2 edition of Diamond-bearing alluvial gravels of the Union of South Africa. found in the catalog.
Diamond-bearing alluvial gravels of the Union of South Africa.
Alpheus F. Williams
|The Physical Object|
|Number of Pages||169|
Transvaal, an inland province of the Union of South Africa between the Vaal and Limpopo rivers. It lies, roughly, between 22½° and 27½° S. and 25° and 32° E., and is bounded S. by the Orange Free State and Natal, W. by the Cape province and the Bechuanaland Protectorate, N. by Rhodesia, E. by Portuguese East Africa and Swaziland. South Africa Geopolitical South Africa has a long legacy as a diamond producer extending back over a century to the early days of the founding of De Beers in Kimberley. However, in recent years the apparent complexity of doing business in the country combined with a perception that it is the exclusive domain of majors has resulted in mineral.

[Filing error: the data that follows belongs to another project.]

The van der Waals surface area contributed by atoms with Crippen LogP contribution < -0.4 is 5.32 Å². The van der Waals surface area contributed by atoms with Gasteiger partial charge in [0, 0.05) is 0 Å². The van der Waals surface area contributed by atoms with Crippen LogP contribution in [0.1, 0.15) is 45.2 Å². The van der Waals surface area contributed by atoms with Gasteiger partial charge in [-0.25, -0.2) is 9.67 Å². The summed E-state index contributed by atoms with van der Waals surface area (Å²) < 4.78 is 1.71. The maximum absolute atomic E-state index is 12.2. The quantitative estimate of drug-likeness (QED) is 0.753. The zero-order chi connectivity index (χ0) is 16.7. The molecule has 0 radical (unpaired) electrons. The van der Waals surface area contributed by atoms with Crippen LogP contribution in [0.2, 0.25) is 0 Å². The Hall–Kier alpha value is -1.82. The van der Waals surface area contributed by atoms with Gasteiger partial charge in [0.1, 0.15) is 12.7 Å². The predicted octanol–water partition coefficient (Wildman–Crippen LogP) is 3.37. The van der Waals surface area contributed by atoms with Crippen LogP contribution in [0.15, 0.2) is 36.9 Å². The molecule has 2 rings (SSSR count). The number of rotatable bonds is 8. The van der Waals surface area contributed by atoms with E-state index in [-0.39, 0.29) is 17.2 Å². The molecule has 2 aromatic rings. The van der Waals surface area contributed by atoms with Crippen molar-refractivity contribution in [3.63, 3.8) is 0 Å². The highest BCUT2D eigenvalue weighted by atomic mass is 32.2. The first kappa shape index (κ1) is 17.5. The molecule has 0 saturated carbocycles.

TRANSVAAL, an inland province of the Union of South Africa between the Vaal and Limpopo rivers. It lies, roughly, between /2 and /2 S. and 25 and 32 E., and is bounded S. by the Orange Free State and Natal, W. by the Cape province and the Bechuanaland Protectorate, N. by Rhodesia, E. by Portuguese East Africa and Swaziland. Full text of "Transactions of the South African Philosophical Society" See other formats.
This discovery was followed by further finds of both diamond-bearing kimberlite pipes and alluvial deposits in the drainage system of the Vaal River. The first discoveries on the west coast of southern Africa only occurred 42 years later, however, when a railway construction worker, Zacharia Lewala, found the first diamond near Lüderitz in In southeastern Wyoming, thick Proterozoic (Author: The Gem Hunter.
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Discoveries of even larger alluvial deposits in south- western Africa (Namibia and Angola), central Africa (Zaire and the Central African Republic), west Africa (Ghana, Sierra Leone, Guinea and Liberia) and east Africa (Tanzania) resulted in Africa's domination of world diamond production for most of the 20th by: The Alluvial Diamondiferous Deposits of South and Southwest Africa, F.C.